If you are not online, you can forget about keeping in touch with your grandchildren. That is just the reality we are living in. However, for seniors living with dyscalculia or dyslexia, using the internet can be incredibly stressful and even dangerous. To help you with this necessary form of communication, we have put together a comprehensive guide to make the experience less stressful and more fun.
How Dyscalculia and Dyslexia Affects People Later in Life
Most of the media attention on dyscalculia and dyslexia is focused on how these maladies affect youngsters. Yet, older adults also have trouble living a normal life and performing specific activities when they are afflicted by these disabilities. In turn, this can cause undue frustration and stress.
Seniors who acquire dyslexia and dyscalculia later in life often do so through trauma, dementia, stroke, or brain injury. For dementia and stroke, stress is typically a contributing factor. When stress is the source of dyslexia or dyscalculia, a dangerous cycle develops.
As dyscalculics and dyslexics put in extra effort to deal with numbers, math, and reading, they get frustrated and mentally-exhausted. This added stress can lead to other health issues or worsen the condition. Unfortunately, trying to use the internet is one of the more stressful experiences for seniors, especially with all of the scammers out there trying to prey on your inexperience. Thankfully, there are some steps you can take to stay safe on the internet and avoid the added stress.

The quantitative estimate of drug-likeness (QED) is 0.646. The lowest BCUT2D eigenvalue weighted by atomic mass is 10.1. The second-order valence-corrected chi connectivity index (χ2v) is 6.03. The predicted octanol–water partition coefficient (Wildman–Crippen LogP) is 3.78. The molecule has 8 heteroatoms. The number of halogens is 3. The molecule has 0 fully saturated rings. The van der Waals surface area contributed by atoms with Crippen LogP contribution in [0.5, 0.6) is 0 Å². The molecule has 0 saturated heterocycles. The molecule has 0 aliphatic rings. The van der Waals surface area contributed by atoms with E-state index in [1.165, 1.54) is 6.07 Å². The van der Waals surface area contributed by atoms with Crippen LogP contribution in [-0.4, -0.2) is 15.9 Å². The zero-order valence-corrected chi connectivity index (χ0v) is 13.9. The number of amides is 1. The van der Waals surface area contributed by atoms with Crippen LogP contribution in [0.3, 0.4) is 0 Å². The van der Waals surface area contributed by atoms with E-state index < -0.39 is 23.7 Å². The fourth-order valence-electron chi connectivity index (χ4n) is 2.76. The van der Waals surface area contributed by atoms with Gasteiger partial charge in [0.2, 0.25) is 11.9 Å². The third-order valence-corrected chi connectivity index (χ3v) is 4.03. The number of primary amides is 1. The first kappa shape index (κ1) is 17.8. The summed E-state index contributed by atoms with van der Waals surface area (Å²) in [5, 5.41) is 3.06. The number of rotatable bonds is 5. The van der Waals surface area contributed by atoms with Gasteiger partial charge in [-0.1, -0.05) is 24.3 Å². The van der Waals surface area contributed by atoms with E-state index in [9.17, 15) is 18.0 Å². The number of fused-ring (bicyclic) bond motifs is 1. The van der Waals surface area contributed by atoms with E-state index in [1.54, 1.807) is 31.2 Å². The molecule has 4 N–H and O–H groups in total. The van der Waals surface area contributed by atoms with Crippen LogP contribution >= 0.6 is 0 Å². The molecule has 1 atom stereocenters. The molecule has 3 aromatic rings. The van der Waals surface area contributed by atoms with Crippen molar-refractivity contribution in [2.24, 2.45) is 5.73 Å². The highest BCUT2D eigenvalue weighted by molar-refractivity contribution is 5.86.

Tips for Safe Internet Use
According to the United States Department of Homeland Security, seniors are defrauded on the internet twice as often as the rest of the population. One way that scammers take advantage of older adults is by tricking them into visiting fraudulent websites. Luckily, there are some easy steps you can take to avoid getting fooled:
Don’t Click on Links or Attachments in Emails
Attachments in emails are a popular way for cybercriminals to upload viruses to your computer. “Phishing” emails are also common. This is an email from a seemingly trusted source that asks for personal information. Most financial institutions and retailers will not ask for personal information through email.
Keep a List of Frequently Visited Websites
Another way scammers prey on older adults is by creating websites that are very similar to the sites you are used to visiting. To avoid ending up on these sites when mistyping the address of the site you want, keep a list of your favourite web addresses. This way, you can just copy and paste to get where you want to go.
Choose a Password Manager
These days, any password you can remember probably is not secure enough. Plus, isn’t it a pain to have to accurately type out your password each time? There are many excellent password managers on the market that produce incredibly secure passwords for you, keep track of them, and can even fill out web forms for you. You don’t have to remember anything.